Region Visit: The Wines of the Maipo Valley, Santiago, Chile

The Maipo Valley is one of the more undiscovered wine regions in the world and is on the cusp of wine tourism. After a taste of what it had to offer, we were impressed by the regions’ features and wineries.

This post is one chapter in our trip to Peru and Chile via Air Canada Executive First (Business Class). This trip was booked using Air Canada e-upgrades to upgrade into Air Canada International Executive First class. For more information on how this trip was booked, please see our trip introduction here. For other parts of the trip, please see this index.

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Region Visit: The Wines of the Maipo Valley, Santiago, Chile

Though very little convincing, I was able to talk Ms World Traveller 73 into a day’s wine tour by private car rented from Hertz. The Hertz office was a ten minute walk down from Hotel Orly. We set out early. The lot was a compound with a large office and a maintenance bay. Although Hertz Gold 5 Star, there was no Gold Canopy here. Instead, I was invited into the office to sign a multitude of paperwork. This was apparently par for the course there – so much so that the office had black leather couches for people to wait on. I wished I had taken a photo of them.

Visiting Almaviva winery by Château Mouton – Rothschild and Chile’s Concha y Toro:

We set out and headed for Almaviva – the joint winery effort between Concha y Toro and Baron Phillipe de Rothschild. I had made an earlier appointment. It was a bizarre sight to see mountains surrounding the vines.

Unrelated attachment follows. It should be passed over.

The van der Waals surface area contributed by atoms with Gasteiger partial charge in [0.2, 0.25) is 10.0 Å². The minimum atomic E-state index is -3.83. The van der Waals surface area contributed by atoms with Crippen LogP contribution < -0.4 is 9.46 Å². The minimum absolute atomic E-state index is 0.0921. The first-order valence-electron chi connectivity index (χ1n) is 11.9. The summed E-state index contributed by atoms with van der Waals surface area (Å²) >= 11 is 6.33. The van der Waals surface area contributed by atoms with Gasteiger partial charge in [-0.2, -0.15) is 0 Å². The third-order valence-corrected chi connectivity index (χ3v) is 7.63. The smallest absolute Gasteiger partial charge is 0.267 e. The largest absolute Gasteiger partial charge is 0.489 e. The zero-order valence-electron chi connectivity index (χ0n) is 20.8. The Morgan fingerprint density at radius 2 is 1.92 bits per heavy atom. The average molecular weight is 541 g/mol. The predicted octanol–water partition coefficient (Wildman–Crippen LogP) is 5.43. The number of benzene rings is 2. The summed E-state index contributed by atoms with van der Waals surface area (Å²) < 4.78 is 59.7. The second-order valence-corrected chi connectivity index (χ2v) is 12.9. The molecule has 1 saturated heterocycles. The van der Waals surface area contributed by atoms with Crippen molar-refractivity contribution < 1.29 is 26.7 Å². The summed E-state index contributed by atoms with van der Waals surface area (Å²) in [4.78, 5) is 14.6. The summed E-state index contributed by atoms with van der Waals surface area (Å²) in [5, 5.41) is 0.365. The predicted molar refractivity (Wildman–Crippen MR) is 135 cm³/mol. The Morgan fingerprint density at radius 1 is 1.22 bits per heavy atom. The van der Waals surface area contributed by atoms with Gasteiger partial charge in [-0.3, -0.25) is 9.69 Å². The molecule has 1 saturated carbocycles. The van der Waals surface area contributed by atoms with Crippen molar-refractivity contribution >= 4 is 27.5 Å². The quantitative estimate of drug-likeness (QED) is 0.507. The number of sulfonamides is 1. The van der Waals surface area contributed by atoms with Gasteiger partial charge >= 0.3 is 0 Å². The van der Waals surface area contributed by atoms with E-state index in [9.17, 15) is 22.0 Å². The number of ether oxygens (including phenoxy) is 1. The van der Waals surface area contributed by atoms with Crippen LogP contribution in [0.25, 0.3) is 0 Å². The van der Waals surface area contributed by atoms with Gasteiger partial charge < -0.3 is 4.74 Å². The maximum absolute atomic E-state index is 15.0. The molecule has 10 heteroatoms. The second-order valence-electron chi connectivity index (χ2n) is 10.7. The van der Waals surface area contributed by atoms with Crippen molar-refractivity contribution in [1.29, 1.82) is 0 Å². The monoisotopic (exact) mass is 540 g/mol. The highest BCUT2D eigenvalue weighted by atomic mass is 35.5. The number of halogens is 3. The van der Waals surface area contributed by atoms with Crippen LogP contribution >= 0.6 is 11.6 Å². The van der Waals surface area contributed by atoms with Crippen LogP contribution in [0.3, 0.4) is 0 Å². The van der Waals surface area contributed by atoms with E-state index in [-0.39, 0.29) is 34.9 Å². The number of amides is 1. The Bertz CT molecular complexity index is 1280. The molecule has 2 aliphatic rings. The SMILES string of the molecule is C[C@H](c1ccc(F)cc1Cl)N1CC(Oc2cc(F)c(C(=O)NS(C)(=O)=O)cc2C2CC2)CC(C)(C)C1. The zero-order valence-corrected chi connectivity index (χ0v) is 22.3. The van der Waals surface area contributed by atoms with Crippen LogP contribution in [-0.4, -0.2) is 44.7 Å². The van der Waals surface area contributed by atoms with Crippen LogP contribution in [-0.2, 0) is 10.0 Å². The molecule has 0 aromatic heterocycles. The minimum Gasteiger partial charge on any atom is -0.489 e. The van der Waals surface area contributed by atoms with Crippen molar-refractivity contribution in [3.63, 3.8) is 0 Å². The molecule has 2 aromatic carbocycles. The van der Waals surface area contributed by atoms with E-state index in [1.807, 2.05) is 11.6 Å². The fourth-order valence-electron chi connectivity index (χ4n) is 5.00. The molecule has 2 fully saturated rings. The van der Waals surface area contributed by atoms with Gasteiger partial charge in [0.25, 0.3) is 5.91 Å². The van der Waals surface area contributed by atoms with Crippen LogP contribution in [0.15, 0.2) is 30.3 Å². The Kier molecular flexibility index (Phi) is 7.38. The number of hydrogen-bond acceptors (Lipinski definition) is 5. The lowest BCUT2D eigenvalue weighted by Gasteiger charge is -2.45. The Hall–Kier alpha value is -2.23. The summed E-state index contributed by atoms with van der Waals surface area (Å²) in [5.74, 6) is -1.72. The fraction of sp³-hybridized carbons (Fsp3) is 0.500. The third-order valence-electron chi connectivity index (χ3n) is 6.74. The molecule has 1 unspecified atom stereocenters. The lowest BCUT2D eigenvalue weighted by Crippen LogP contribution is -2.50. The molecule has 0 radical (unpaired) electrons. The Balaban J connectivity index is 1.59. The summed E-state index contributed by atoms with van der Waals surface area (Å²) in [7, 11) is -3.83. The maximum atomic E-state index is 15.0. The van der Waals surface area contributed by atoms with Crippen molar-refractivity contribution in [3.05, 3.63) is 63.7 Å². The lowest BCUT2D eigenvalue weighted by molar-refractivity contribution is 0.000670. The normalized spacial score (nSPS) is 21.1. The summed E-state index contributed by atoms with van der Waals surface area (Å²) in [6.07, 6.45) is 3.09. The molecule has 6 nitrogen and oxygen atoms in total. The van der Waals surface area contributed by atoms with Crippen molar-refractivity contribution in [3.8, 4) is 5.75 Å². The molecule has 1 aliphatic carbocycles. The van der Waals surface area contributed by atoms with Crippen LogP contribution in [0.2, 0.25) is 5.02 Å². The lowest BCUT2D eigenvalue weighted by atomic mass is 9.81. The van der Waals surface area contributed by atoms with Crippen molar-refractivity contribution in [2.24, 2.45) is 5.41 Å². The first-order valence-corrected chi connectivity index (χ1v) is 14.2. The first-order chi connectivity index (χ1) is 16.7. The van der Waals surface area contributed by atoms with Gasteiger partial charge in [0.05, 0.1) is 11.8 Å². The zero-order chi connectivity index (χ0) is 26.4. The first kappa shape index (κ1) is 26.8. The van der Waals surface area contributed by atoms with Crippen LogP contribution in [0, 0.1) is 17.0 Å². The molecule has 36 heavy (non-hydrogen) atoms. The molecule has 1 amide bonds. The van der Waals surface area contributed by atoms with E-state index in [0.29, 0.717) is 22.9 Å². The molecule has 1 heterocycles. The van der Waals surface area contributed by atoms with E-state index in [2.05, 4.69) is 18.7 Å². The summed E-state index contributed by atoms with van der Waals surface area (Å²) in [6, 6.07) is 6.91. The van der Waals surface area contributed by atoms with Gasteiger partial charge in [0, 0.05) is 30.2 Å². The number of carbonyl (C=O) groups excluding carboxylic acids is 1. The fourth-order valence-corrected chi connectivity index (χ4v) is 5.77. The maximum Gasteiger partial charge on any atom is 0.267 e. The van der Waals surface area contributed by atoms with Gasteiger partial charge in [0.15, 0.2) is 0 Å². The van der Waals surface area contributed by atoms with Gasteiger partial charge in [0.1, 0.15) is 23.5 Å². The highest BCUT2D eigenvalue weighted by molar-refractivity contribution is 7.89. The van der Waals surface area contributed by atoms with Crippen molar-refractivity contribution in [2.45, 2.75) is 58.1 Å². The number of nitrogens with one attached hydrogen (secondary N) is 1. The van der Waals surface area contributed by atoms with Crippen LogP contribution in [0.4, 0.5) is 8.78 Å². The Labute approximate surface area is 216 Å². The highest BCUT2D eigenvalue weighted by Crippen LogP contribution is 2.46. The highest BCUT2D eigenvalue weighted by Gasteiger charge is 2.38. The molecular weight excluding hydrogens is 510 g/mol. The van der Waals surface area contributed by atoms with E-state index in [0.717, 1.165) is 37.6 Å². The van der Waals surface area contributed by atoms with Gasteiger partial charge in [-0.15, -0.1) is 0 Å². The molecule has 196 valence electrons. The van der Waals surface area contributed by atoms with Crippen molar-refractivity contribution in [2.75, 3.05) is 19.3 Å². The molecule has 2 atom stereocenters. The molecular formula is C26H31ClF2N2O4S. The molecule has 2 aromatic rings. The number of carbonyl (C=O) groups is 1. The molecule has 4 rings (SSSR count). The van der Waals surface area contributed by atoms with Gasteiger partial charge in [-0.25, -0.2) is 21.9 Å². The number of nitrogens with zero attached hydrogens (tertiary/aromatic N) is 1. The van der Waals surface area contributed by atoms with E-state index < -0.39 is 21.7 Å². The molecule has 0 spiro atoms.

Our 10 AM tour was fully private as no one else had booked and we had a lovely tasting of the 2008 Almaviva, which is actually cheaper for purchase in Canada than it is in Chile. The staff here, given the caliber of the wine, were very knowledgeable of all aspects of the industry. 

It was absolutely a fabulous tasting experience at Almaviva and worth our time to come and visit.

Visiting Concha y Toro winery:

We then went over to Concha y Toro and had the commercial tour. There were lots of busses, the whole experience reminded me of Napa Valley and the commercialism. There was a great bistro restaurant for the empanadas (were rich in onions), and a fairly average wine store for souvenirs. Ms WT went nuts in the store and came out with wine stoppers, bags and bottles of wine. 

We had made a tour reservation but they didn’t find it at the check in. There was lots of tour guides so there was no problem here. They did serve Don Melachor on the tour, which is their flagship wine under their Concha y Toro label. I personally found it a bit too jammy and rough for my tastes. It reminded me of a Californian Cabernet Sauvignon that was too fruit forward.  

The place was complete with a devil in the cellar.

Visiting Cousino Macul winery:

We finished off the day at Cousino Macul. This particular winery has a few vines left in the city, but has moved most of its operation further out to get away from the development and pollution. If you wanted to do a self guided tour here (without paying for a guide in a white van) you can access this place using the Santiago Metro. Reservations are required. The wines here were quite good as well. We also had a private tour here since the other 2 on our time slot didn’t turn up. 

Summary of the day:

Overall, the Maipo Valley wineries were a pleasant way to spend the day. The Almaviva tasting was very much our speed and a great way to taste some wine. Cousino Macul had much more soul and personality to it. The Maipo Valley was a great excursion just outside of Santiago and we were happy that we were able to take it all in on our short visit.

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